They say a picture is worth a thousands words. In Vrindavan it's worth more than that. And faces are worth even more. The faces of Brijbasis, those souls who by coincidence, choice or sukriti, reside in Vrindavan, offers blessings to visitors. They are not sages and saints, the vast majority of dham residents, but i would rather look at the face of the lowest Brijbasi than the most glamorous actors of Hollywood or Bollywood. Eye candy can tease the mind but it gives no nourishment for the soul. It actually distracts the soul, while Brijbasis do not always look nice, but their faces somehow nourish my soul.
For me, the faces of Brijbasis offer a sense of wonder, piety, intuition, spiritual fortune and dignity in distress. I don't see (and cannot judge) who is a sadhu or not. I discount most of the westerners like myself who are more or less spiritual "tourists" in Vrindavan. Sometimes i appreciate the western devotees in Vrindavan and sometimes i find them disturbing, out of sync with its reality. The Delhi wallas who come and go are more upsetting, creating traffic jams with their middle class cars, trying to enjoy a pious outing, like customers at a spiritual disneyland. But the Brijbasis who are born there or who have adopted Vrindavan as their home, offer me something i have not found elsewhere: a sense of home comfort-- despite the fact that i will always remain a foreigner to them and Vrindavan will always remain an exotic, exalted and challenging place for me.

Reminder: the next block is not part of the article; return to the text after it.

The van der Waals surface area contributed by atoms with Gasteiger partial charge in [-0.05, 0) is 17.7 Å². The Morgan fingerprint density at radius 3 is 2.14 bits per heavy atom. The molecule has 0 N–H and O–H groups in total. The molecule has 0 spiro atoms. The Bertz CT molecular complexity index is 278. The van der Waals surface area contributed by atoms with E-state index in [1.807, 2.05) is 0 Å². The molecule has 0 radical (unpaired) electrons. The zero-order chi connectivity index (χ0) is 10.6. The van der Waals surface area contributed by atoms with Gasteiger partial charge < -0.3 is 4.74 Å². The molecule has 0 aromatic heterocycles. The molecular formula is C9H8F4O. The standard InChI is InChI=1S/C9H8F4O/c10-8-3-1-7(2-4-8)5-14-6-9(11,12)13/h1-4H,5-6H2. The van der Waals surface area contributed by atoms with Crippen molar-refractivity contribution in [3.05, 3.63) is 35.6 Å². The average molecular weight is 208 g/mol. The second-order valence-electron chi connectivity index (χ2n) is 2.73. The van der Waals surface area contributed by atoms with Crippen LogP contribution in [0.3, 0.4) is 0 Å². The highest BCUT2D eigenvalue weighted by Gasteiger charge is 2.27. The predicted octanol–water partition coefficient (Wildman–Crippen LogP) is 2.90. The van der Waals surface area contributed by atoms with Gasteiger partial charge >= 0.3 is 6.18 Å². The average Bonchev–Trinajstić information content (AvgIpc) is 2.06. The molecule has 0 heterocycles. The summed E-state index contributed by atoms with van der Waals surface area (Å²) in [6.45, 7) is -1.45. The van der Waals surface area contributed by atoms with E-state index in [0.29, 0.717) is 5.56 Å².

I wander around Vrindavan with an improvised purpose. Sometimes to have darshan of the beautiful, powerful and historic deities who are enshrined all over town, sometimes to shop for particular needs, sometimes to meet with an old friend. Often, these purposes merge as i meet someone or run into a transcendental event quite by chance on my way somewhere. One day i was looking for silver and gold items. I wanted to purchase gifts for a few relatives and friends. I always go to a very reliable silver walla who has a small shop on Atkambar Road, which intersects the road to Loi Bazaar near Banki Behari temple. The shopkeeper's name is Ram Niwas. His late father, who started the shop, was named Gopal Das. Thus the shop's name: Gopal Das Ram Niwas. It's one of my favorite places to shop in Vrindavan and Ram Niwas is as nice a Brijbasi as i know. Many evenings i have seen him attending arotik at Radha Raman Mandir, about one kilometer from his shop. He is always polite, warm and gracious, and in his shop, he is never pushy, condescending or tricky. He is someone i like to meet with every visit, even if i don't have anything to purchase.